I remember seeing Mr. Pickering and Mr. Bury lying on the ground as if asleep. I do not think they could have lived more than a few minutes in that awful atmosphere.
I staggered about in the thick darkness and tried to find my way out by wandering first in one direction and then another and suddenly I realised with horror that I was lost – utterly lost. I walked on and on until I came to a great fall. I was too exhausted to attempt to pass it and I collapsed.
After a minute or two it occurred to me that I might find a telephone. There are a large number scattered around the mine – about 30 I should think. I got up and eventually I found one and rang up the pit head again and again, but there was no reply. I realised that the telephone must have been damaged and I was plunged into despair.
I had not the slightest idea of my whereabouts and I reflected that it might be days before I was discovered. I sat down utterly exhausted and was trying to make up some plan of escape when I heard footsteps approaching. A moment later two rescuers came up to me. They dragged me to the pit bottom.
Perhaps some people might accuse me of cowardice for saving myself when all the others were killed but I could do nothing to help them and I think that anyone else would have acted as I did had they been in my circumstances.
Buried with a corpse
Another hairsbreadth escape was that which fell to the lot of Joseph Pearson, a middle age miner, who formed one of the ill-fated rescue party. Pearson was in the act of putting a corpse into a waggon when the second explosion occurred. He was thrown for several yards, and for some time lay insensible. When he came to himself he was upon the ground with the corpse beside him. Both he and the corpse were buried in the suffocating dust. Eventually he managed to struggle free and crawl to the pit bottom. He was badly cut about the body, but after treatment he was able to return home.
Well known local boxer as Ambulance man
“My heart´s been bleeding all day long.” Said Tommy Stokes, the well-known Mexborough boxer. Stokes, the hero of battles in London, Ireland, Scotland and Paris, to say nothing of his native town here, for 120 fights in all and has only lost 11, has a very tender heart and his voice was often husky as he told of scenes amongst the dying and the dead. For many hours on Tuesday he carried victims of the disaster from the pit head to the ambulance or the mortuary. He did the work of two men – did it literally, for the stretcher which he helped to carry went one man short all afternoon. It was a little tribute to his strength.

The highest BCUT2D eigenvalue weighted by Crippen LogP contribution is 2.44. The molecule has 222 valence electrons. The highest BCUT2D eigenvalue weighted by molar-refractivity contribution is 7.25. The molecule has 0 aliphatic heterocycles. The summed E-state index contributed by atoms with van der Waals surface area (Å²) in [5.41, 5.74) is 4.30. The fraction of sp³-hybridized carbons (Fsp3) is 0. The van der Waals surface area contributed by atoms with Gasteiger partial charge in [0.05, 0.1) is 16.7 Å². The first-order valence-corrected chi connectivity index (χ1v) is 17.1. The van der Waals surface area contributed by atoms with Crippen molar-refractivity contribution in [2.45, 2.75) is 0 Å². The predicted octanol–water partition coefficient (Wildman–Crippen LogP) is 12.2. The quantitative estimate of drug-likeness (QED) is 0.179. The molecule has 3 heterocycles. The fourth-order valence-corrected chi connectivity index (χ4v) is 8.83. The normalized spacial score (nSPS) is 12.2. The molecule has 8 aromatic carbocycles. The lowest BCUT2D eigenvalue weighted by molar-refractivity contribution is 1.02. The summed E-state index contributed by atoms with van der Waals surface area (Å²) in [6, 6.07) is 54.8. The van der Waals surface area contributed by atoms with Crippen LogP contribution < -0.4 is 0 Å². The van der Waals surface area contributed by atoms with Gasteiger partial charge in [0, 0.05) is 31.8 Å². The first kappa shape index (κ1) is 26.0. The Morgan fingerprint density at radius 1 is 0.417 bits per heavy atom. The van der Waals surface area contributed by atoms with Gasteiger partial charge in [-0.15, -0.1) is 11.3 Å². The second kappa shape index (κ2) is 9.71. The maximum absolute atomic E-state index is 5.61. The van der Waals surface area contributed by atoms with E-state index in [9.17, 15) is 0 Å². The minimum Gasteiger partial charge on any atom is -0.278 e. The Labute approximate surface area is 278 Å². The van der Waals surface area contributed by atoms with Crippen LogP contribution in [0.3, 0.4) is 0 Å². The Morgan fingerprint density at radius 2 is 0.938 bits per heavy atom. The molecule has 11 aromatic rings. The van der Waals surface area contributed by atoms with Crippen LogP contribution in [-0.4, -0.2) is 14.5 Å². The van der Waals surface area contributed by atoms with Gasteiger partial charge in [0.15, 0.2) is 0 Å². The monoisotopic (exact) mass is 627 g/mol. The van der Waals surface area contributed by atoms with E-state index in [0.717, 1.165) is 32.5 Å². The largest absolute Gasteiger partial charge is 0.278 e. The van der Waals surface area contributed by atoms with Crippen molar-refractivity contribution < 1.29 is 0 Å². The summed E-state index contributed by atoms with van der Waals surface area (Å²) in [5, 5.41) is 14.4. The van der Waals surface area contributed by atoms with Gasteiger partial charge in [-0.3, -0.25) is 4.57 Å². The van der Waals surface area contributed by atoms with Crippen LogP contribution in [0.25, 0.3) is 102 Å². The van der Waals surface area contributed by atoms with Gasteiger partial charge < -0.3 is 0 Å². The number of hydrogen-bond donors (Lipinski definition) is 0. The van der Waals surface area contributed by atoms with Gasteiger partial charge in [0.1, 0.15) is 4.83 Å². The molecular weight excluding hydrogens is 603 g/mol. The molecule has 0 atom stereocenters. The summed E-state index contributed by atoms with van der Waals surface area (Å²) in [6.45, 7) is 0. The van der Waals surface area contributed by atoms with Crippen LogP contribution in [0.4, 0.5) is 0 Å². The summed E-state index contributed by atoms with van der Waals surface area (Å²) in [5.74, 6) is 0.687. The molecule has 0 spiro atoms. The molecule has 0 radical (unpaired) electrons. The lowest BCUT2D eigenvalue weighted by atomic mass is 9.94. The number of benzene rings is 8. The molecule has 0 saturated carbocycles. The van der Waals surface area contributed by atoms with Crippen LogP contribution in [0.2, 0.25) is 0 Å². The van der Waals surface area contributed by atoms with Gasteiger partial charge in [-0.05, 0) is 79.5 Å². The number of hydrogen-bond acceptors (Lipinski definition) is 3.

Before adopting the profession of a boxer, Stokes worked for several years in the mine and one of the corpses that he carried out on Tuesday evening was that of his old deputy. Among the dead is his cousin William Humphreys, the captain of the rescue party, who recently gave an exhibition before the King at Windsor.
One man I helped to carry out suddenly began to moan, “Give me a drink! Give me a drink!” said the boxer. “I gave him a drink but he died before he could swallow it. Another man was still living, though insensible, had had the wooden parts of one of his clogs blown away and the nails were hammered right into his foot. I managed to wrench them out. Some of the sights I saw were too terrible for words.”